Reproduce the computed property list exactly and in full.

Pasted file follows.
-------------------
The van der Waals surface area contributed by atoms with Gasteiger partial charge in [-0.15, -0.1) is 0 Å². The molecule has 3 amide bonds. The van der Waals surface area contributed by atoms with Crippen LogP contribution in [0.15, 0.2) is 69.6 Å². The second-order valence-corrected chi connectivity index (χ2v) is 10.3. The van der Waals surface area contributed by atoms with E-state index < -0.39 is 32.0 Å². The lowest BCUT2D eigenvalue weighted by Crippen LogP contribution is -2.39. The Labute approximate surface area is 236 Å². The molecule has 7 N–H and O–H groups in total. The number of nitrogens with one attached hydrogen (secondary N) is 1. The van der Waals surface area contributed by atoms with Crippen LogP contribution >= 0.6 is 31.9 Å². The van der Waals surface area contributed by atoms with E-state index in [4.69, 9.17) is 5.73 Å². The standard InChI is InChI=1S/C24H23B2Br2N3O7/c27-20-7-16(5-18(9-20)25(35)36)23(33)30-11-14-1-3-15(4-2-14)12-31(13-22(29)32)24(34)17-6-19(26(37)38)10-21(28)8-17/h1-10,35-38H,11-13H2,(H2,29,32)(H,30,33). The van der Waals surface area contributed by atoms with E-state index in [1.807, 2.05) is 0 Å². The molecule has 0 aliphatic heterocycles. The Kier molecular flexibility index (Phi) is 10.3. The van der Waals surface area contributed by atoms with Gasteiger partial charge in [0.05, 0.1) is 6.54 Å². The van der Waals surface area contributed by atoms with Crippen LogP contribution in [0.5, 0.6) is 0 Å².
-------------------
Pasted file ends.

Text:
The van der Waals surface area contributed by atoms with Gasteiger partial charge in [-0.15, -0.1) is 0 Å². The molecule has 3 amide bonds. The van der Waals surface area contributed by atoms with Crippen LogP contribution in [0.15, 0.2) is 69.6 Å². The second-order valence-corrected chi connectivity index (χ2v) is 10.3. The van der Waals surface area contributed by atoms with E-state index < -0.39 is 32.0 Å². The lowest BCUT2D eigenvalue weighted by Crippen LogP contribution is -2.39. The Labute approximate surface area is 236 Å². The molecule has 7 N–H and O–H groups in total. The number of nitrogens with one attached hydrogen (secondary N) is 1. The van der Waals surface area contributed by atoms with Crippen LogP contribution >= 0.6 is 31.9 Å². The van der Waals surface area contributed by atoms with E-state index in [4.69, 9.17) is 5.73 Å². The standard InChI is InChI=1S/C24H23B2Br2N3O7/c27-20-7-16(5-18(9-20)25(35)36)23(33)30-11-14-1-3-15(4-2-14)12-31(13-22(29)32)24(34)17-6-19(26(37)38)10-21(28)8-17/h1-10,35-38H,11-13H2,(H2,29,32)(H,30,33). The van der Waals surface area contributed by atoms with E-state index in [1.807, 2.05) is 0 Å². The molecule has 0 aliphatic heterocycles. The Kier molecular flexibility index (Phi) is 10.3. The van der Waals surface area contributed by atoms with Gasteiger partial charge in [0.05, 0.1) is 6.54 Å². The van der Waals surface area contributed by atoms with Crippen LogP contribution in [0.5, 0.6) is 0 Å².